ERP ‘Best Practice’ model – the testing myth

During a catch up with an old testing colleague the other day, we mused over why testing often, and especially in ERP Programmes, is underestimated in time, effort and duration. We concluded that most ERP Programmes in today’s market are based on adopting a predefined industry best practice model which then leads to a sense that as the solution is pre-proven, it ‘just works’ and therefore testing can be reduced or shortened. We also felt other areas are underestimated such as data migration, integration and performance testing. Data because it is oversimplified, a debit is a debit, right? Integration because people forget about the numerous interfaces and file exports that have grown up over time, and performance, especially now with cloud, as it is sold as being ‘elastic’ and not your problem.

So, if you are engaged in or about to start an ERP, using a best practice approach, the points below may help you approach the weeks and months to come.

 

Functionality testing

Even with a high degree of fit between your business processes and the best practice model, the scale of configuration changes needed is significant and as such, functionality testing is still essential. The best practice models do allow you to apply a risk-based testing approach to the platform i.e., where the business process is low risk and a tight fit then testing can be scaled back to positive testing only. Negative and multi permutation testing can also be reduced but in the end; this is a new system and as such you need to make sure that it works. After all your ERP is your primary ‘system of record’ and is an audited platform. It must be right.

Good testing practice is still necessary, especially with ERP. You need an audit trail to prove to your auditors that the new platform is correct. Allow enough time and resources to build quality testing plans, traceability matrixes, test scenario and evidence logs that reflect the full end-to-end.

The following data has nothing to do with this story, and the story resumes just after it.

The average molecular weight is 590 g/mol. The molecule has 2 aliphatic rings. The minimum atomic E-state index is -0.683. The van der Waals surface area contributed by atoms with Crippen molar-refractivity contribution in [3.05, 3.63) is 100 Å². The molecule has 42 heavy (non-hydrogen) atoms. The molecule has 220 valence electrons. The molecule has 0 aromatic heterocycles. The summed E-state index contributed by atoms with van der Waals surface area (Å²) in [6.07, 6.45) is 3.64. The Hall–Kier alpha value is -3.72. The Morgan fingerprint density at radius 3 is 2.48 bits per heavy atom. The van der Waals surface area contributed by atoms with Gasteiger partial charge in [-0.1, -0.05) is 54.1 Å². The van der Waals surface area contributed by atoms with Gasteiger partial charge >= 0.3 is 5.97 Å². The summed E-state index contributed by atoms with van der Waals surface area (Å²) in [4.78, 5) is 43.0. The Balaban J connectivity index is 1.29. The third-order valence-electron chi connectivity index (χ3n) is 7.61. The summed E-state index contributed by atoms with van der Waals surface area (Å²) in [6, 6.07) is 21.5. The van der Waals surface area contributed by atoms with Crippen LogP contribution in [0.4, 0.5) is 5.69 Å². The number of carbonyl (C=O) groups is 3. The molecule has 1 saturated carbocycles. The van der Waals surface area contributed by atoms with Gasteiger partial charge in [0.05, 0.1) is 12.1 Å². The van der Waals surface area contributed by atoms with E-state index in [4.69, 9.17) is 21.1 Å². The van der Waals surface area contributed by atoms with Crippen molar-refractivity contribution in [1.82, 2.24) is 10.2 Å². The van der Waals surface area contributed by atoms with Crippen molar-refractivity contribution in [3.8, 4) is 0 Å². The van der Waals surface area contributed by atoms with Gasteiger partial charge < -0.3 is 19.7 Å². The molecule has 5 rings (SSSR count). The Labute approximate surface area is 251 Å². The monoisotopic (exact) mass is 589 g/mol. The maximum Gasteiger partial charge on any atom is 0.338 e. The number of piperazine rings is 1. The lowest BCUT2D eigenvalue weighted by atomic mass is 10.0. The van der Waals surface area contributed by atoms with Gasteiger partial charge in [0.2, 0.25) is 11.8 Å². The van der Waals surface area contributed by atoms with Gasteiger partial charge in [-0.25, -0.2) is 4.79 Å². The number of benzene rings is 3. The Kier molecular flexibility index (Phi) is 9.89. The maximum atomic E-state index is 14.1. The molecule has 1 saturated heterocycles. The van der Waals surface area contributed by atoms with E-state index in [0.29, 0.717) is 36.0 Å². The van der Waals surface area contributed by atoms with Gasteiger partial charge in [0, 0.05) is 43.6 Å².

Data – Migrated data

Data has a significant impact on how your system functions. Migrated data is typically responsible for a lot of your post go live process failures. Migrated data will have been validated using the old systems criteria which may well be at odds with the new platform. Data will have been transformed in the migration process which leads to changes in the data itself. Finally, your new system will have different validation and processing rules that may not work with migrated data in the way you expect. Testing with migrated data allows for the refinement of Data migration routines as well as potential ‘Migration Compromises’ or workarounds to handle any exceptions.

Test all your functional processes again with migrated data.

 

Integration

On a recent programme, I identified over 100 interfaces supporting the business and linked to the ERP. Not only did this prove a tough challenge at cut over but it also significantly increased the level of testing. Design often assumes the same interface can be used or slightly tweaked, the consequence is a belief you can test less. Combining SIT with Data Migration, functional testing builds to an end-to-end testing regime.